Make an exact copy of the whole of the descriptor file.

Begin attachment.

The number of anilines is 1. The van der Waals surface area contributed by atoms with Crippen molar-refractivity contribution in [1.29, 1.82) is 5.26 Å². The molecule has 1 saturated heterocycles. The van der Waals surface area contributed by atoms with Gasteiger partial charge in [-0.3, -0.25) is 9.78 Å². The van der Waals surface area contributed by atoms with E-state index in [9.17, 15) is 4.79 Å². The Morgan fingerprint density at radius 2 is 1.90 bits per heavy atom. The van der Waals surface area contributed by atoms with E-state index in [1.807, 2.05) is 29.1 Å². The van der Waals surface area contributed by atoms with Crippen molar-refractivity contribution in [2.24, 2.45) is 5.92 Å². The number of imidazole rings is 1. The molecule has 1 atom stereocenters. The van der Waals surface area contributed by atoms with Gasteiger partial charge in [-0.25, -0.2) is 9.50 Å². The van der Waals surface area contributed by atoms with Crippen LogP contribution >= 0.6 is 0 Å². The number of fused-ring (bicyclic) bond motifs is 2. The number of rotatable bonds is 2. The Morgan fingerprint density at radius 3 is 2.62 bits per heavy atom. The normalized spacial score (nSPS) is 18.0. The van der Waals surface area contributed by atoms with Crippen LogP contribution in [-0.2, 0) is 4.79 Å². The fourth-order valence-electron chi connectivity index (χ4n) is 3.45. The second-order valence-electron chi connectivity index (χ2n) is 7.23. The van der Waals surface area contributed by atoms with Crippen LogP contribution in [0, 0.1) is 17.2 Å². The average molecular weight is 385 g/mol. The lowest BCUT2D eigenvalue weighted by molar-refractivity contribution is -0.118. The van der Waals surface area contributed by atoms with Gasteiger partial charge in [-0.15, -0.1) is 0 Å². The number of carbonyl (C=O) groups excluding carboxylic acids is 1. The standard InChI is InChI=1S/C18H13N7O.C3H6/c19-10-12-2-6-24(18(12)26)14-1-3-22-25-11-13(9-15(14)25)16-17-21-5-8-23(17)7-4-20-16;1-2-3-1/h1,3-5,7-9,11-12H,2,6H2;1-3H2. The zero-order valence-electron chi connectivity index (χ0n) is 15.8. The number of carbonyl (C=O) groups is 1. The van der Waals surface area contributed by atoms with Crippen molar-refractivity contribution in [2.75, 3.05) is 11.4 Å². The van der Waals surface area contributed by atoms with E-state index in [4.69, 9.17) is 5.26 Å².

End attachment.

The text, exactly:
The number of anilines is 1. The van der Waals surface area contributed by atoms with Crippen molar-refractivity contribution in [1.29, 1.82) is 5.26 Å². The molecule has 1 saturated heterocycles. The van der Waals surface area contributed by atoms with Gasteiger partial charge in [-0.3, -0.25) is 9.78 Å². The van der Waals surface area contributed by atoms with E-state index in [9.17, 15) is 4.79 Å². The Morgan fingerprint density at radius 2 is 1.90 bits per heavy atom. The van der Waals surface area contributed by atoms with E-state index in [1.807, 2.05) is 29.1 Å². The van der Waals surface area contributed by atoms with Crippen molar-refractivity contribution in [2.24, 2.45) is 5.92 Å². The number of imidazole rings is 1. The molecule has 1 atom stereocenters. The van der Waals surface area contributed by atoms with Gasteiger partial charge in [-0.25, -0.2) is 9.50 Å². The van der Waals surface area contributed by atoms with Crippen LogP contribution >= 0.6 is 0 Å². The number of fused-ring (bicyclic) bond motifs is 2. The number of rotatable bonds is 2. The Morgan fingerprint density at radius 3 is 2.62 bits per heavy atom. The normalized spacial score (nSPS) is 18.0. The van der Waals surface area contributed by atoms with Crippen LogP contribution in [-0.2, 0) is 4.79 Å². The fourth-order valence-electron chi connectivity index (χ4n) is 3.45. The second-order valence-electron chi connectivity index (χ2n) is 7.23. The van der Waals surface area contributed by atoms with Crippen LogP contribution in [0, 0.1) is 17.2 Å². The average molecular weight is 385 g/mol. The lowest BCUT2D eigenvalue weighted by molar-refractivity contribution is -0.118. The van der Waals surface area contributed by atoms with Gasteiger partial charge in [-0.15, -0.1) is 0 Å². The number of carbonyl (C=O) groups excluding carboxylic acids is 1. The standard InChI is InChI=1S/C18H13N7O.C3H6/c19-10-12-2-6-24(18(12)26)14-1-3-22-25-11-13(9-15(14)25)16-17-21-5-8-23(17)7-4-20-16;1-2-3-1/h1,3-5,7-9,11-12H,2,6H2;1-3H2. The zero-order valence-electron chi connectivity index (χ0n) is 15.8. The number of carbonyl (C=O) groups is 1. The van der Waals surface area contributed by atoms with Crippen molar-refractivity contribution in [2.75, 3.05) is 11.4 Å². The van der Waals surface area contributed by atoms with E-state index in [4.69, 9.17) is 5.26 Å².